"I also had to deliver pizza to a big apartment complex and I forgot where I had parked my car." I asked him how he coped with that. "I just walked all over until I found it!"
He made $25 in tips, which was exciting. The job pays minimum wage but the tips should be good.
My big concern is that he needs at least 7.5 hours of sleep a night. When he gets far less, like last night, he won't eat breakfast the next day. Then he really doesn't function well - has a terrible attitude. He doesn't like to eat when he's not well-rested. That is the source of 90% of the fights we've ever had, me worried about him not eating or sleeping enough.
When I was 17 I worked several different jobs. The most interesting one was performing in a local dinner theater production of Hello Dolly. I didn't get home until about 11:00 and I had to be in class the next morning at 8:30. When I got home I had to unwind. I usually played the piano for a while. It was always hard to just turn off my brain and sleep, and I didn't know about Melatonin back then.
Mother never had to fuss at me about eating, though..LOL
But when I went to school I was in high school. I had 3 classes, in the morning, then I could nap in the afternoon if necessary. They were all easy classes, too. My high school didn't force seniors to take classes all day if they had most of their credits, thank goodness.
Michael had been babysitting all day yesterday, from 7:30-5. So he was already tired when he went to work at 5:30.
So the challenge now is to help him work out a strategy to get enough sleep and to eat well enough. If his schoolwork suffers because of not enough sleep I am going to have to come down on him about work NOT being the priority.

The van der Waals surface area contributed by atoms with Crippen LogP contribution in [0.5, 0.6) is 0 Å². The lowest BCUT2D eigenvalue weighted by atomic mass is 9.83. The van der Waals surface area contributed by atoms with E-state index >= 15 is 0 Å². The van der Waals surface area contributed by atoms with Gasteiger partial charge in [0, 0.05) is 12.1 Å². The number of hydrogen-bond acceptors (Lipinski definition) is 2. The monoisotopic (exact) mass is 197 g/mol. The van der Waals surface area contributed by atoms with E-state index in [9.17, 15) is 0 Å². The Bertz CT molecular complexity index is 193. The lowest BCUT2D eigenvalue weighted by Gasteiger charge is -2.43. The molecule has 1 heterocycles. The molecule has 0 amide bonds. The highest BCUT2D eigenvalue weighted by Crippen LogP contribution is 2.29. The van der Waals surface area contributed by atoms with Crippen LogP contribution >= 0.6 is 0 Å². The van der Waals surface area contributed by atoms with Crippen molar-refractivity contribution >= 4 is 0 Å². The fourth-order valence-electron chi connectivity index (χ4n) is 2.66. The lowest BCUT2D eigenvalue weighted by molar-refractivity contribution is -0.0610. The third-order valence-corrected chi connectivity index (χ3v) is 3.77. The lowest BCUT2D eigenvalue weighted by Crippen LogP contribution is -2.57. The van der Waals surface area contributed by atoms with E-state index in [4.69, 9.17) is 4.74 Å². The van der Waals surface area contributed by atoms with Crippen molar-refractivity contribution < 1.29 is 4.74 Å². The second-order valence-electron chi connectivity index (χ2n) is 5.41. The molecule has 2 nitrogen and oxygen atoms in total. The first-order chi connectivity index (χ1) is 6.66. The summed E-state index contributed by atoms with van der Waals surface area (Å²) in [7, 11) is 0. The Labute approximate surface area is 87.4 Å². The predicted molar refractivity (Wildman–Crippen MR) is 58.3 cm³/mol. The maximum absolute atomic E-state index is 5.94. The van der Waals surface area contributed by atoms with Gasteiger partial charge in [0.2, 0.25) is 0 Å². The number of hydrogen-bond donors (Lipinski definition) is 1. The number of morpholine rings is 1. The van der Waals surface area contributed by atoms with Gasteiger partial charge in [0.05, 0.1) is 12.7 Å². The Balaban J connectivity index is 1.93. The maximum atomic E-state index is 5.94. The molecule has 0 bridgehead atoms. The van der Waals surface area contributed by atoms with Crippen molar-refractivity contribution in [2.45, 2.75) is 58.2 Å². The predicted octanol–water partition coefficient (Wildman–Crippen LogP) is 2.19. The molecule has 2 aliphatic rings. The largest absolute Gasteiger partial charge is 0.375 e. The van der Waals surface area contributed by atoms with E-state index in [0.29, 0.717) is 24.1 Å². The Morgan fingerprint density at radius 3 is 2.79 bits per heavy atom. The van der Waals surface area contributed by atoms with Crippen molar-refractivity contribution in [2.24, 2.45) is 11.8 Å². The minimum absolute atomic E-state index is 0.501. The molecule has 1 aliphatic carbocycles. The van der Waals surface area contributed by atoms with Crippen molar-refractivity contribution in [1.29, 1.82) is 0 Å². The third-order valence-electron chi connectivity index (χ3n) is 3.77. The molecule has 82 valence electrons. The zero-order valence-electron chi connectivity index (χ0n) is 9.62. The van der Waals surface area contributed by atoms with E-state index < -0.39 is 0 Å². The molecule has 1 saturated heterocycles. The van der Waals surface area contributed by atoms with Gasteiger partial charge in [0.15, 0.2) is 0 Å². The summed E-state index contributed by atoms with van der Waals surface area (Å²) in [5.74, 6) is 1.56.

School is SO important.
He still needs mommy, a bit.
Sometimes I fret over my part-time work situation and the resultant money anxiety. Then I realize, God has a plan. Mike may be 18 and in college and driving, but he needs me. I make him turkey sandwiches, and hot breakfasts. I do his laundry. I counsel him.
Even with only him at home I am still learning how to define being a mom. I have to try and persuade him with reason, because he responds best to that approach. If I just consequenced him every time he stayed out late or failed to eat out of sheer laziness, he would rebel and the situation would get worse. So I am trying to be patient.
Mother is my rock and MY counselor. I sometimes marvel at the fact we have a somewhat unconventional family, and yet we are all inter-dependent on one another. We work well as a unit.
I imagine Mother never envisioned herself still parenting daily at age 80. She parents Michael and me, and does an excellent job. I wonder sometimes if that's why she has outlived so many of her friends. She is very needed.
Lola is our comic relief. She has decided she likes bananas. She knocked 2 off the kitchen counter yesterday but she couldn't figure out how to get the banana out of the peel. I found bananas on the family room floor looking like they had been in a fight.
She also has decided she wants to be a "lap dog." That's 55 lbs. of lap dog, y'all. I try to scratch her tummy to keep her off my lap - easier to breathe that way...